During the second half of 2021, motor fuel imported by private companies in Mexico lost ground in the market, coinciding with several administrative obstacles arising from the federal government.
In the case of diesel, the product imported by private companies in November amounted to 77 000 barrels per day, equivalent to 27.7% of the national supply of said fuel; a decrease of 6.5 participation points from the peak of April, when imports were 112 000 barrels per day and the market share was 34.3%, according to calculations based on figures from the Energy Information System of the Ministry of Energy (Sener) .
The market share of diesel imported by private companies piled up six uninterrupted months of declines in November. Individual imported petrol amounts to 143 000 barrels per day, equivalent to 21% of the national supply, which was more than six points below the record for August in November – its last peak – when the imported product reached . 190,000 barrels per day and achieved a share of 27.1 percent.
In this case, petrol brought in by private individuals from abroad had three months of declines in market share.
In both cases (diesel and petrol), the national supply of the product was calculated as the sum of the national production of fuel (exported by Pemex) and imports (by private companies and Pemex), minus exports (although marginal). in both rows). Between January and November 2021, the national supply of diesel was 312 000 barrels per day, of which 37% came from Pemex production, 31% from imports from the said company and 31% from imports from individuals. The total is 20.4% below the pre-pandemic level.
In the same period, the national supply of petrol was 712 000 barrels per day, composed of 32% by Pemex production, 43% by imports from the state-owned company and 23% by private imports. The total is 8% below the 2019 level.
SAT increases in summer
In June last year, the Tax Administration Service (SAT) published changes in foreign trade rules to prohibit private permit holders from importing products at places other than customs (land, air or sea), leaving this privilege to Pemex only. and to the Federal Electricity Commission (CFE).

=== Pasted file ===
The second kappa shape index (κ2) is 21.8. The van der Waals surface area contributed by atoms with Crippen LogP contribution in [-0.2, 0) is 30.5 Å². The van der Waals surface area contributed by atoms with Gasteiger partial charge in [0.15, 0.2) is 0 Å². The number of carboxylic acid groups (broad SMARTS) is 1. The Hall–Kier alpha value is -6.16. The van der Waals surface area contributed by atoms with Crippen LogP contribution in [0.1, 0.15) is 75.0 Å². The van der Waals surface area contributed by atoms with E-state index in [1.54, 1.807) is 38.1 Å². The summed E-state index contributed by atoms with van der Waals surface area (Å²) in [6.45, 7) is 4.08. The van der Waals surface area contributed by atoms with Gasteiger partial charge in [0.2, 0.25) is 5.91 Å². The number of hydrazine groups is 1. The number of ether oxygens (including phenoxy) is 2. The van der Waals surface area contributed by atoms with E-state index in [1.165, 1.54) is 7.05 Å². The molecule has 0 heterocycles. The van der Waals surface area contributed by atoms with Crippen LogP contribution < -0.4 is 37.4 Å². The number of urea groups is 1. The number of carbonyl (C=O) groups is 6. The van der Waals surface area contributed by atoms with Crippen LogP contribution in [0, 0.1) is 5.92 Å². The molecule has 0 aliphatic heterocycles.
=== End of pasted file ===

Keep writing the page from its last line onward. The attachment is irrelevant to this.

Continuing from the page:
Subsequently, in November, the SAT again allowed imports from places other than those authorized (such as private maritime terminals), but set stricter requirements for the granting of permits.
The collection body has ordered companies to request an extension to continue accessing merchandise to the country, but first they must prove that their customers have permission or authorization from the competent authorities to distribute, commercialize, transport, sell to the public and any other regulated activity related to the import or export of goods; in addition to controls and measuring instruments that facilitate the identification of the weight, volume, quantity and quality of the goods to be imported or exported.
In the case of hydrocarbons, oil products, even mixed with other components not derived from oil or natural gas, ethyl alcohol and fuel, the direct transfer to pipes or tank trucks may not be carried out only by pipelines or storage.
In turn, the SAT will resolve the authorization of the extension within a maximum period of 12 working days, in addition to a maximum of 20 working days to request additional information that the interested parties must provide in a maximum of 10 working days. However, the authority is not required to report if it rejects the authorization, by adding a fictitious refusal clause to these rules.
Given this, the Business Coordination Council (CCE) has denounced that this measure would have a medium-term potential impact of between 25% and 48% on imports of petroleum products, which in turn would jeopardize energy security and fuel supply. . (with information from Karol García)